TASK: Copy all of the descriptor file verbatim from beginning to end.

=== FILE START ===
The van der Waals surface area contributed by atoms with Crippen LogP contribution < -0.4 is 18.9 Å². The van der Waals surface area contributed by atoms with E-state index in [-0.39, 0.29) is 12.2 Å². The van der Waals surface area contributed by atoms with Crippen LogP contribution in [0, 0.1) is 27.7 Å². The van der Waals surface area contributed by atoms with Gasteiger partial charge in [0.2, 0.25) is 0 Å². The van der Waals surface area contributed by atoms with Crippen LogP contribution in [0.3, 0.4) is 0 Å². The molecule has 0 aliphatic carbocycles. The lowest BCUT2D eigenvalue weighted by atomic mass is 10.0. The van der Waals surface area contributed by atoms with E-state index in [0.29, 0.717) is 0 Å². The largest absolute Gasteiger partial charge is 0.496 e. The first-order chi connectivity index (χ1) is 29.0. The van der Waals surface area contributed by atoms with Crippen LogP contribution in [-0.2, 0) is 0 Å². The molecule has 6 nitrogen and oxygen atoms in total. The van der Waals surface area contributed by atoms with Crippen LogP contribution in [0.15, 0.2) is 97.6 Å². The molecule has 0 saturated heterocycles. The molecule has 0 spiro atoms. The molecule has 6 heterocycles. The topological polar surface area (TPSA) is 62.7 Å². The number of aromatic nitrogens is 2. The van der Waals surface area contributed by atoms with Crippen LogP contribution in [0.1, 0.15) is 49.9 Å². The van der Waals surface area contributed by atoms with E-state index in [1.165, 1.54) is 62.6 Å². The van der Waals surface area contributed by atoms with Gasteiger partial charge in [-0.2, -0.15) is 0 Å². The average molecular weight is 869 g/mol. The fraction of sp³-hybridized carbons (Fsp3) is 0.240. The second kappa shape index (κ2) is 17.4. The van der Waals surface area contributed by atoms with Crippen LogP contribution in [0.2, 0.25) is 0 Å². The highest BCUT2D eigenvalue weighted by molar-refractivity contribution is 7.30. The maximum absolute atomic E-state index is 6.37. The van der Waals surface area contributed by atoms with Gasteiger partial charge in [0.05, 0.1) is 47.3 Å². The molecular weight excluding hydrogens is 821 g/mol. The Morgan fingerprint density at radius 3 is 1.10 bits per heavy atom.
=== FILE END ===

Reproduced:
The van der Waals surface area contributed by atoms with Crippen LogP contribution < -0.4 is 18.9 Å². The van der Waals surface area contributed by atoms with E-state index in [-0.39, 0.29) is 12.2 Å². The van der Waals surface area contributed by atoms with Crippen LogP contribution in [0, 0.1) is 27.7 Å². The van der Waals surface area contributed by atoms with Gasteiger partial charge in [0.2, 0.25) is 0 Å². The van der Waals surface area contributed by atoms with Crippen LogP contribution in [0.3, 0.4) is 0 Å². The molecule has 0 aliphatic carbocycles. The lowest BCUT2D eigenvalue weighted by atomic mass is 10.0. The van der Waals surface area contributed by atoms with E-state index in [0.29, 0.717) is 0 Å². The largest absolute Gasteiger partial charge is 0.496 e. The first-order chi connectivity index (χ1) is 29.0. The van der Waals surface area contributed by atoms with Crippen LogP contribution in [-0.2, 0) is 0 Å². The molecule has 6 nitrogen and oxygen atoms in total. The van der Waals surface area contributed by atoms with Crippen LogP contribution in [0.15, 0.2) is 97.6 Å². The molecule has 0 saturated heterocycles. The molecule has 0 spiro atoms. The molecule has 6 heterocycles. The topological polar surface area (TPSA) is 62.7 Å². The number of aromatic nitrogens is 2. The van der Waals surface area contributed by atoms with Crippen LogP contribution in [0.1, 0.15) is 49.9 Å². The van der Waals surface area contributed by atoms with E-state index in [1.165, 1.54) is 62.6 Å². The van der Waals surface area contributed by atoms with Gasteiger partial charge in [-0.2, -0.15) is 0 Å². The average molecular weight is 869 g/mol. The fraction of sp³-hybridized carbons (Fsp3) is 0.240. The second kappa shape index (κ2) is 17.4. The van der Waals surface area contributed by atoms with Crippen LogP contribution in [0.2, 0.25) is 0 Å². The highest BCUT2D eigenvalue weighted by molar-refractivity contribution is 7.30. The maximum absolute atomic E-state index is 6.37. The van der Waals surface area contributed by atoms with Gasteiger partial charge in [0.05, 0.1) is 47.3 Å². The molecular weight excluding hydrogens is 821 g/mol. The Morgan fingerprint density at radius 3 is 1.10 bits per heavy atom.